So once Mr. Blue-Shirt had taken measurements and drawn up what we wanted, we drove over to Stefano’s to discuss our requirements, ask for a quote and, as we have often found this a good predictor of quality, to check out his workshop. As soon as we stepped inside its gloomy interior, the still air thick with the scent of freshly sawn timber, we knew we were dealing with a true craftsman. In addition to several spotlessly clean pieces of hi-tech wood-working machinery, there were two or three large work benches, each with a different job precisely laid out on it, its corresponding drawings stuck down next to it with gaffer tape, and as our eyes adjusted to the gloom, we noticed an impressive armoury of hand tools, all neatly lined up on long wooden racks. Some reminded me of ones I had seen in in my grandfather’s shed when I was a child, and some were of a much more recent vintage. But all of them were lovingly oiled and sharpened, their handles worn shiny from constant use.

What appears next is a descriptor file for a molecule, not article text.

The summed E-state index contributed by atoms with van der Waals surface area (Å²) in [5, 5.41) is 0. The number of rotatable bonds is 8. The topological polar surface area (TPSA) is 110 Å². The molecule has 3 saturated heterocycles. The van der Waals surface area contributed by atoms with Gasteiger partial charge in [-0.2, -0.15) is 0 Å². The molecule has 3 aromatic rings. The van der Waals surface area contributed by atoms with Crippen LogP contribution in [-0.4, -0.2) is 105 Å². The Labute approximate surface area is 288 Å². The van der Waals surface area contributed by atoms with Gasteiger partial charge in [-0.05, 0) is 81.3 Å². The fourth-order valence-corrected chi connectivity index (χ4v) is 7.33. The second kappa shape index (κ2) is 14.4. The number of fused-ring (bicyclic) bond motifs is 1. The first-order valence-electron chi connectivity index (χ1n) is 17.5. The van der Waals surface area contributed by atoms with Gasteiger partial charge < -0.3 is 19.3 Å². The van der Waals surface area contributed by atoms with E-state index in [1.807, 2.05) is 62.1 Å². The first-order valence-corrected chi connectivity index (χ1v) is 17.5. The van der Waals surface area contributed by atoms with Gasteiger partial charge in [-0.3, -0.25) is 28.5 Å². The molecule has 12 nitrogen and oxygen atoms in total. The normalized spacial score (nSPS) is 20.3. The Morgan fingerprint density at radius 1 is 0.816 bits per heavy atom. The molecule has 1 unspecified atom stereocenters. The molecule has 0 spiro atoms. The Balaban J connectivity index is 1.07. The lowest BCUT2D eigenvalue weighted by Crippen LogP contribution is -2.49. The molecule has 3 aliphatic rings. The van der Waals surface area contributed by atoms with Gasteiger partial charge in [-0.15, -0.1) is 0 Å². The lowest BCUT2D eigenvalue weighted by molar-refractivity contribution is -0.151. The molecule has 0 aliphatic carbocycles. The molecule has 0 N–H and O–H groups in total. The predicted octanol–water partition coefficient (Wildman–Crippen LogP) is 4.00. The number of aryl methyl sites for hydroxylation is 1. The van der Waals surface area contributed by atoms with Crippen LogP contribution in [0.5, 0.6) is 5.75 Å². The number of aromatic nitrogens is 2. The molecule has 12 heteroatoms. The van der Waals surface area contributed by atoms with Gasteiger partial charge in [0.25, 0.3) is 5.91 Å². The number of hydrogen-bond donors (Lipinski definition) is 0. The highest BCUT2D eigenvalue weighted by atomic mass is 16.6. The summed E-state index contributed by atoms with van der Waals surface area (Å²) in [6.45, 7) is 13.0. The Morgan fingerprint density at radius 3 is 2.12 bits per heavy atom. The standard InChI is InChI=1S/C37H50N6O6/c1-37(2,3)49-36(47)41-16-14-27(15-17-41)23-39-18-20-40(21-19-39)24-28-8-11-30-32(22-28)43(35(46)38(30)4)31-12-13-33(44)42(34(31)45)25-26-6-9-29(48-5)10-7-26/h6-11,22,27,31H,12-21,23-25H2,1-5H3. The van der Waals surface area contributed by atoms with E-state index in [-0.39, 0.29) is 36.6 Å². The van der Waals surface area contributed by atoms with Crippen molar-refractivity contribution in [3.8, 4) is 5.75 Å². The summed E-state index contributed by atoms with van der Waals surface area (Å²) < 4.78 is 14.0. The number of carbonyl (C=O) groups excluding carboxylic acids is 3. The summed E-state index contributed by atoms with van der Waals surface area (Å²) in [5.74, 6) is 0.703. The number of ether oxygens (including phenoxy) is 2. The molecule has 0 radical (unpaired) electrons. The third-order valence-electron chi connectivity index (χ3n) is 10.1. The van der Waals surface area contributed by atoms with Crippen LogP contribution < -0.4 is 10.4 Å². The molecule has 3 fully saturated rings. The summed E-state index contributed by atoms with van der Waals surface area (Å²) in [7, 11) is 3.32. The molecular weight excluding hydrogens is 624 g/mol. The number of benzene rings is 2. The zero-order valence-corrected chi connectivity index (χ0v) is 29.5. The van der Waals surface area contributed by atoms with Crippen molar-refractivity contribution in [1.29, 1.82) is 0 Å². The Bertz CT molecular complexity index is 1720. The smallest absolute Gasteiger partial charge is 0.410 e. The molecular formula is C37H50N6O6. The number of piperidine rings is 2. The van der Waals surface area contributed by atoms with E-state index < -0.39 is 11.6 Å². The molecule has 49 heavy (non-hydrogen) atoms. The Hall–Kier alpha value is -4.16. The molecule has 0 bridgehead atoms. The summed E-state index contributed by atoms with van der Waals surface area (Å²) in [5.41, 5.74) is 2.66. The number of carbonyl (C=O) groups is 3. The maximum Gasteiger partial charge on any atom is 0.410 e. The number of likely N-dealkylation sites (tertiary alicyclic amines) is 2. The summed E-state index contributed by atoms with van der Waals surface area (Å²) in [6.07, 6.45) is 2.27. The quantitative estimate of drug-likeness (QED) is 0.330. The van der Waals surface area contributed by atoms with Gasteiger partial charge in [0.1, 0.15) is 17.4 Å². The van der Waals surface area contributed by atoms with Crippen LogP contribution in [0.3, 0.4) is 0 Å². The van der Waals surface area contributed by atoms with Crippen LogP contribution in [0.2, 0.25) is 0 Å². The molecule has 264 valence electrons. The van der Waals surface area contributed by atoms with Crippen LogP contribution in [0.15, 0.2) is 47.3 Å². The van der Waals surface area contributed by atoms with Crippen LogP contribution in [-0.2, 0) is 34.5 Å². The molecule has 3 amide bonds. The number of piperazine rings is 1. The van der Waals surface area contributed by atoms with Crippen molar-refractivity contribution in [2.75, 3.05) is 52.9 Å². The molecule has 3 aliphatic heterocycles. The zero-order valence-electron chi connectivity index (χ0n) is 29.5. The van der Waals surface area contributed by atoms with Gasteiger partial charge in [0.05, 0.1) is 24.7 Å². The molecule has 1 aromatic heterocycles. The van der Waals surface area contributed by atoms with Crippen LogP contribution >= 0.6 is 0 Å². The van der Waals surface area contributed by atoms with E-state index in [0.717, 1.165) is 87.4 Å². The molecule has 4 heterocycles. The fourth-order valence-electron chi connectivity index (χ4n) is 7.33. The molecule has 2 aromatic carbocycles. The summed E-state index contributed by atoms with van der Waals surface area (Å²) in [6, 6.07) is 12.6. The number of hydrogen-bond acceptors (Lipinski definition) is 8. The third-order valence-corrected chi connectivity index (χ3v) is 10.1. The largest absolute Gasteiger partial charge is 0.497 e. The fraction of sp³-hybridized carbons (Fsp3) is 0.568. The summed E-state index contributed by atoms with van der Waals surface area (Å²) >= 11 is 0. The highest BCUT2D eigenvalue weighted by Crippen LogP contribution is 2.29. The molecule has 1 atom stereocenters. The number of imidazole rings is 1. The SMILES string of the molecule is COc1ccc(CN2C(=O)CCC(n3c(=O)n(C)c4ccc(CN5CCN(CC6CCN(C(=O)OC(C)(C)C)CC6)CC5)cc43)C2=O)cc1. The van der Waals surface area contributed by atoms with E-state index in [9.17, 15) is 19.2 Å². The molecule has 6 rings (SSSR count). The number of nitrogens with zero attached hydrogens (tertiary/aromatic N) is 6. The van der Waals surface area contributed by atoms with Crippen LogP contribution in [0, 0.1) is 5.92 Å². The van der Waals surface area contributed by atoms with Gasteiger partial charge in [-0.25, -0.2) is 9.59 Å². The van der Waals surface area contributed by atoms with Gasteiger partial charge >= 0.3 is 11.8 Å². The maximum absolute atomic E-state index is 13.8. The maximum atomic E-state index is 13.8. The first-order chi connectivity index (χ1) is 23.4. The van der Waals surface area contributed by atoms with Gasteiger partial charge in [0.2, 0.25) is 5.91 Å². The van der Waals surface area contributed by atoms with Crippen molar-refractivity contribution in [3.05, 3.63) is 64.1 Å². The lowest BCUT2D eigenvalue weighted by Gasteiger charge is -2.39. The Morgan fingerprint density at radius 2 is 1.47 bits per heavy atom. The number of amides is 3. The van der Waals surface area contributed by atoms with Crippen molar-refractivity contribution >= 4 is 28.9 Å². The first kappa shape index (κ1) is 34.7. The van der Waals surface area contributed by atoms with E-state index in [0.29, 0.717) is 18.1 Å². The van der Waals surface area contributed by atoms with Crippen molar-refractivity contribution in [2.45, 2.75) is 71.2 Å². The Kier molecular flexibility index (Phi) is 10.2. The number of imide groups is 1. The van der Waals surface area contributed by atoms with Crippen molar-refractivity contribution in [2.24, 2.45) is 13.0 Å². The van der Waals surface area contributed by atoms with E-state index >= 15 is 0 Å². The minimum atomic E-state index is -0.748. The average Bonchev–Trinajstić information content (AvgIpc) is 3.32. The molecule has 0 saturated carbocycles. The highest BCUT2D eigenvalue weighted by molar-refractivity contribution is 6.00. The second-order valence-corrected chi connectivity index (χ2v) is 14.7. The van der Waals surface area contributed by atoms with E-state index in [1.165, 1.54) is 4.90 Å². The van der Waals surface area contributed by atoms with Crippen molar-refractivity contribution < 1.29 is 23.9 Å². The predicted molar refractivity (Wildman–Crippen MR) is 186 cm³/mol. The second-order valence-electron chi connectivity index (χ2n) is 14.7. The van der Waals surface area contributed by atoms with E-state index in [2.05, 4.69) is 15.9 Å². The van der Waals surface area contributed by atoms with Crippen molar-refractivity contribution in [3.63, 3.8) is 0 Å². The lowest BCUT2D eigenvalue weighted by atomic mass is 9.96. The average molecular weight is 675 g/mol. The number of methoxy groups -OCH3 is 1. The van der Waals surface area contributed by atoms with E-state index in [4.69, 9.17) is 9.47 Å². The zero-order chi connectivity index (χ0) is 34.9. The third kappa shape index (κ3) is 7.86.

“Buongiorno! Posso aiutarla?” – Good morning! Can I help you? The cheery greeting had come from the farthest corner of the workshop, from where emerged a slightly-built man with dark-rimmed glasses that emphasised his penetrating blue eyes. Still smiling at having made us jump, he dusted his right hand off on his old-fashioned button-up overall and thrust it towards me. “Sono Stefano”, he said simply. “Piacere”- pleased to meet you. The grasp of his work-roughened hand was surprisingly powerful given his build, and I now saw that he was younger than the steel grey hair that clung to his head in tight flat curls had initially suggested. We immediately warmed to his gentle manner and the three of us were soon hunched over Mr Blue-Shirt’s drawings, scribbling notes and sketches here and there while Stefano went back and forth with samples of different types of wood and fittings.